|Samsung SP-A800B 1-Chip DLP Projector|
|Home Theater Front Projectors DLP Projectors|
|Written by Kevin Miller|
|Friday, 01 August 2008|
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Television and Movies
Watching HDTV programming from my Time Warner cable system for weeks leading up to this review, I was immediately impressed with the
800B. The incredible snap and pop in the images indicated excellent contrast ratio, primarily due to the good blacks and high light output of the 800B. As far as color was concerned, skin tones and colors in general were engrossingly realistic-looking, even before I calibrated the unit. New York Yankees baseball on the YES channel in New York never looked better in my theater. It also handled standard-definition signals well. I have the HDMI output of my Time Warner cable box set to native, which means the cable box puts out the broadcast natively, leaving all the scaling and processing to the projector. I also really appreciated being able to select 5500 for those old black and white gems on TCM (turner Classic Movies), as well as for older movies on DVD.
On Blu-ray, I initially watched the opening scenes of Blade Runner: The Five-Disc Collector’s Edition (Warner Home Video), an excellent transfer on Blu-ray, to take a critical look at the 800B’s black level performance. The opening disc is an excellent black level torture test for any type of HDTV display. Blacks were quite compelling and there were no false contouring artifacts and minimal, if any, low-level noise, no matter how dark it got. A few chapters in, when Decker first meets Rachael, I could see the super-fine detail in her black dress even in the darkest parts of the scene. This kind of shadow detail was a real testament to the 800’s excellent overall black level performance. Other scenes, especially the night shots of a futuristic Los Angeles, revealed excellent shadow detail and depth in the picture.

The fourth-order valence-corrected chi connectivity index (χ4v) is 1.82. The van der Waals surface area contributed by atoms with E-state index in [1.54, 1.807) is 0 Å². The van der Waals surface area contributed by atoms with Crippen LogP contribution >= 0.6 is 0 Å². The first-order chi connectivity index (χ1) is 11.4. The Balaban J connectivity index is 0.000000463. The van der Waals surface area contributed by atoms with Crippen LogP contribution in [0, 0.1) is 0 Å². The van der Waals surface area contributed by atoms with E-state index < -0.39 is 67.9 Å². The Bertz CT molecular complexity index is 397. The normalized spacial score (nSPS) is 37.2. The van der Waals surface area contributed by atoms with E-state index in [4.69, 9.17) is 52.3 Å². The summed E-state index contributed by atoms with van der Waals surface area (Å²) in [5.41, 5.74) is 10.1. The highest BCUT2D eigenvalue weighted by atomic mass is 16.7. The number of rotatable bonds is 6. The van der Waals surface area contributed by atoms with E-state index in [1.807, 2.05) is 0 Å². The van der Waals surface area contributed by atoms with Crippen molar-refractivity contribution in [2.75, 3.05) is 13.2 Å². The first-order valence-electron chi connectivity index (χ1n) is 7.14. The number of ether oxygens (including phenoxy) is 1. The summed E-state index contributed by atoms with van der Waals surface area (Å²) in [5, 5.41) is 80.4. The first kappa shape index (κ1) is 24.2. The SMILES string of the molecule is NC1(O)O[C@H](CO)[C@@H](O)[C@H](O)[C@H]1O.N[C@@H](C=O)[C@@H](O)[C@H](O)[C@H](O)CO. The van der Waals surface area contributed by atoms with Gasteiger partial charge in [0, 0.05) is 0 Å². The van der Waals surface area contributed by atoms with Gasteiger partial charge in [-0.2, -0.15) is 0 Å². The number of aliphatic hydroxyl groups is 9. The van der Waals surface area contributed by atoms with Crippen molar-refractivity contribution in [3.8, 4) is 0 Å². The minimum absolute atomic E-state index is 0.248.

I also sat through a second viewing one of my favorite recent releases on Blu-ray, The Assassination of Jesse James by the Coward Robert Ford (Warner Home Video). This movie is muted as far as color goes and very realistically shot, with no stylization whatsoever. The film was rendered beautifully by the 800B and all the subtle nuances were clearly revealed.
For a look at brighter material, I turned to the excellent transfer on Blu-ray of The Departed (Warner Home Video). This disc, which is an exceptionally sharp transfer, showed off the 800's 1080p resolution relatively unmarred, because of the projector’s competent scaling, which was preserved by an excellent lens. Scaling and lens issues are common problems that rob a significant amount of resolution from many projectors that are competitive in this price range. In the beginning scene that takes place in the diner, there is a sharp right to left pan that is an excellent test for a display’s ability to handle 24fps on Blu-ray. This pan, when the young girl comes down the counter to meet Jack Nicholson’s character, was rendered more smoothly and film-like on the Samsung SP-A800B than on any other display I have seen recently.